Rome – Venerable tombs and young Italian life

The memories that throng upon an intelligent student of Roman history, in a spot like this, are almost inexhaustible. He calls to mind that, on both sides of this great highway, were reared magnificent palaces, and beside each palace was constructed a tomb, and because the hard, practical instinct of the Roman told him he should need it longer, the tomb was always built more massive and enduring than the palace. This is why the ruins of the palaces have long since disappeared, while those of the tombs remain. We may judge of the titanic solidity of these mausoleums by the ruins which we see before us, some of which overtop those trees on the right-hand side of the road and stand out against the sky like huge bastions.

The mass of towering walls seen on the left-hand side of the road belong to the medieval fortress, Torre Mezza Strada, which was built out of material taken from the wayside tombs. Along this road, almost as perfect now as then, came the resplendent funeral pro-cession of the Emperor Augustus, when his body was brought from his southern villa where he died, to the world’s capital, lying five miles behind us. This was the road, too-perhaps his feet pressed some of those very stones – over which the Apostle Paul was led to appear before Nero ; and past here the fair Queen Zenobia of Palmyra came, also a captive. Nero, on his way to the Bay of Naples, rode by this very spot, attended by a brilliant escort of Roman soldiers, and a retinue of servants in charge of one thousand wagons filled with the luxury and wealth of an empire, and five hundred she-asses which were taken along in order that the emperor’s wife might have a bath every day in their milk. And it was along this Appian Way, so the legend goes, that the Apostle Peter was fleeing from the city during the persecutions under Nero, when, over the broad pavement, though nearer the city than where we are now, he saw the Lord Christ approaching, his face set toward Rome. ” Lord, whither goest thou? ” cried the terrified disciple, and the answer came, “1 go to Rome to be crucified a second time.” Peter understood, and bowed his head and returned to martyrdom.

How short, though it be prolonged to three-quarters of a century, seems this young life near us in comparison with the many centuries that have passed over these venerable tombs ! Human life seems as brief, in the light of such a scene as this, as that of an insect of a day. Once a fly perched upon the cup of a poet, and, as he contemplated it, he wrote :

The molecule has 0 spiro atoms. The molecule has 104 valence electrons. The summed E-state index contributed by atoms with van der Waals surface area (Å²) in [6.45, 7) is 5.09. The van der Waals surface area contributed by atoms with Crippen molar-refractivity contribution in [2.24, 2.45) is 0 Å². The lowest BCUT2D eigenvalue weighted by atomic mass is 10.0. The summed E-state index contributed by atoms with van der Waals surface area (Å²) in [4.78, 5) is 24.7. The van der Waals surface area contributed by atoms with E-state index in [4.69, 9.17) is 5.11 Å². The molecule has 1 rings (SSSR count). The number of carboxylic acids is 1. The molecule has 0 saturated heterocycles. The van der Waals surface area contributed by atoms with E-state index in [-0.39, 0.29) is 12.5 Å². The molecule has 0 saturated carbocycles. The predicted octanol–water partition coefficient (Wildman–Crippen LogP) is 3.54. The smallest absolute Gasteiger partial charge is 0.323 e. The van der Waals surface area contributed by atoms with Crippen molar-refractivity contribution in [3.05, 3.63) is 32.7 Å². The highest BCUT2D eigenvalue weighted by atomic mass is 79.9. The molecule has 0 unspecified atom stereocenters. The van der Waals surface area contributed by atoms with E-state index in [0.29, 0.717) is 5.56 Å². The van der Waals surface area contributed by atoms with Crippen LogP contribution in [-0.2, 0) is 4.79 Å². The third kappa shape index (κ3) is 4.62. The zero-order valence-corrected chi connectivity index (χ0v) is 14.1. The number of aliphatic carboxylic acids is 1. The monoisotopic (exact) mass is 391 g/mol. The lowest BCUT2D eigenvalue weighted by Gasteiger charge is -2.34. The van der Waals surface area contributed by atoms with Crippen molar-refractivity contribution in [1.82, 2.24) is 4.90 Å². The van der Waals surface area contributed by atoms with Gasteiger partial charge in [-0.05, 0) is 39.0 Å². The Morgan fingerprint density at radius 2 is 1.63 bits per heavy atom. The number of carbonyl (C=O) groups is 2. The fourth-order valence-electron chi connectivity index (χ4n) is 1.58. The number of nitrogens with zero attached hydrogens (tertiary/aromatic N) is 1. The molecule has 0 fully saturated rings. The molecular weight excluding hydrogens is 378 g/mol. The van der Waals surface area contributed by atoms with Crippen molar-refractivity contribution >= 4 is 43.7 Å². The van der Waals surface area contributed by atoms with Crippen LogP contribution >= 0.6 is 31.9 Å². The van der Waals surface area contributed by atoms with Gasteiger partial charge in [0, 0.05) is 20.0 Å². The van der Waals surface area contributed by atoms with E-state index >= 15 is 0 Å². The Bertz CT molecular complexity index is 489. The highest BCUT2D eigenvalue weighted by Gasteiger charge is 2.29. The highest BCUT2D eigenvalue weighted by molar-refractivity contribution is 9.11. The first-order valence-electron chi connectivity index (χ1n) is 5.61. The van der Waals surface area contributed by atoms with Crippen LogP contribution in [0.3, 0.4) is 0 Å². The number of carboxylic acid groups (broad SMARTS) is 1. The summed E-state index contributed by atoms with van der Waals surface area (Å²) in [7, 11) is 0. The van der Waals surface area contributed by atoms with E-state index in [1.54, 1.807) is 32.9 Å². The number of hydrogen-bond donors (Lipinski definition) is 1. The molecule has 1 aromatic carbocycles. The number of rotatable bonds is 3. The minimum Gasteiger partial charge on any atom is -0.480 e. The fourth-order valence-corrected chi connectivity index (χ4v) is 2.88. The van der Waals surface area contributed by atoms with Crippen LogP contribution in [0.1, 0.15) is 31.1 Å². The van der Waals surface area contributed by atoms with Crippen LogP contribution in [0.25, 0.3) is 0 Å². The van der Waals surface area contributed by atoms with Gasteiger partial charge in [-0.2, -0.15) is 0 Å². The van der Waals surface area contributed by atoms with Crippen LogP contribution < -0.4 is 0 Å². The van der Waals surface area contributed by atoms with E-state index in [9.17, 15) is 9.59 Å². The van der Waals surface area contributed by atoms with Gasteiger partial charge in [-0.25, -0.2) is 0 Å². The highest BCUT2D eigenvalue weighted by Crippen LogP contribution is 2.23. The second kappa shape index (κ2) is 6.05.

“Both alike are mine and thine, Hastening swift to their decline; Thine a summer, mine no more, Though repeated to threescore. Threescore summers, when they’re done, Will appear as short as one,”

But though individual lives are short, though tombs do cover the earth, yet life, fresh, vigorous and happy, still goes on. What promises we have of this in that sweet little Italian girl with modest posture, who might well serve a modern Raphael as a model for a Madonna. And those two boys examining a coin with eager interest as to its genuineness; the one seated upon the stone is clad in the picturesqueness of tatters, while the feet of both lads are wrapped about with cloths and have sandals tied upon them. Their hats are of the antique type, possibly to match their present surroundings, and one of them has a feather stuck in his hat-band, seemingly in imitation of Yankee-Doodle, who came to town thus arrayed. Beneath the hats, dilapidated as they appear, are bright, intelligent faces, full of the joy and gladness of life. We can expect one of them to look up presently, as soon as he has made quite sure that the lira we have given him is genuine, then a smile will light up his dark face and a flash of gratitude, jewel-like, leap from his black eyes ; and when he has thanked us for our liberality, he will bound away again, over the wide Campagna, followed by his playmate, and be lost among the nameless ruins that are scattered over this shaggy plain.

There is one more view we wish to see, before we leave the Campagna, the greatest ruin outside the walls of Rome.